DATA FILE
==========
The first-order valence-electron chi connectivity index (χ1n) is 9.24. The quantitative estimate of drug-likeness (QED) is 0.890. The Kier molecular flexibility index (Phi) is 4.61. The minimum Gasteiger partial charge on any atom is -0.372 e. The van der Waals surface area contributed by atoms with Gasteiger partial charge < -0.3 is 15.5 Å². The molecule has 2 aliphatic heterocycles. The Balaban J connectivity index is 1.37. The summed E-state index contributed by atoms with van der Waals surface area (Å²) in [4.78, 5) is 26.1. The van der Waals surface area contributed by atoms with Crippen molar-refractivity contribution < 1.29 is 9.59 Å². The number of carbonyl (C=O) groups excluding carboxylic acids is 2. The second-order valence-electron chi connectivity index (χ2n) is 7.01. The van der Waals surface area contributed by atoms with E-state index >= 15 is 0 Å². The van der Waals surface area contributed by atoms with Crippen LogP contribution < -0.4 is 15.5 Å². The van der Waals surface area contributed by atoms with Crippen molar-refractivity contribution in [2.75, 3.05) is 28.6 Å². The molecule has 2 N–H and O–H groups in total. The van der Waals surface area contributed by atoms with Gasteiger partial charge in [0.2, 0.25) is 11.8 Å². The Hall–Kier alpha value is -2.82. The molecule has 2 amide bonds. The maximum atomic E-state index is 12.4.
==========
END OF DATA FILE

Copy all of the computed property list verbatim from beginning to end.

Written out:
The first-order valence-electron chi connectivity index (χ1n) is 9.24. The quantitative estimate of drug-likeness (QED) is 0.890. The Kier molecular flexibility index (Phi) is 4.61. The minimum Gasteiger partial charge on any atom is -0.372 e. The van der Waals surface area contributed by atoms with Gasteiger partial charge < -0.3 is 15.5 Å². The molecule has 2 aliphatic heterocycles. The Balaban J connectivity index is 1.37. The summed E-state index contributed by atoms with van der Waals surface area (Å²) in [4.78, 5) is 26.1. The van der Waals surface area contributed by atoms with Crippen molar-refractivity contribution < 1.29 is 9.59 Å². The number of carbonyl (C=O) groups excluding carboxylic acids is 2. The second-order valence-electron chi connectivity index (χ2n) is 7.01. The van der Waals surface area contributed by atoms with E-state index >= 15 is 0 Å². The van der Waals surface area contributed by atoms with Crippen LogP contribution < -0.4 is 15.5 Å². The van der Waals surface area contributed by atoms with Crippen molar-refractivity contribution in [2.75, 3.05) is 28.6 Å². The molecule has 2 N–H and O–H groups in total. The van der Waals surface area contributed by atoms with Gasteiger partial charge in [0.2, 0.25) is 11.8 Å². The Hall–Kier alpha value is -2.82. The molecule has 2 amide bonds. The maximum atomic E-state index is 12.4.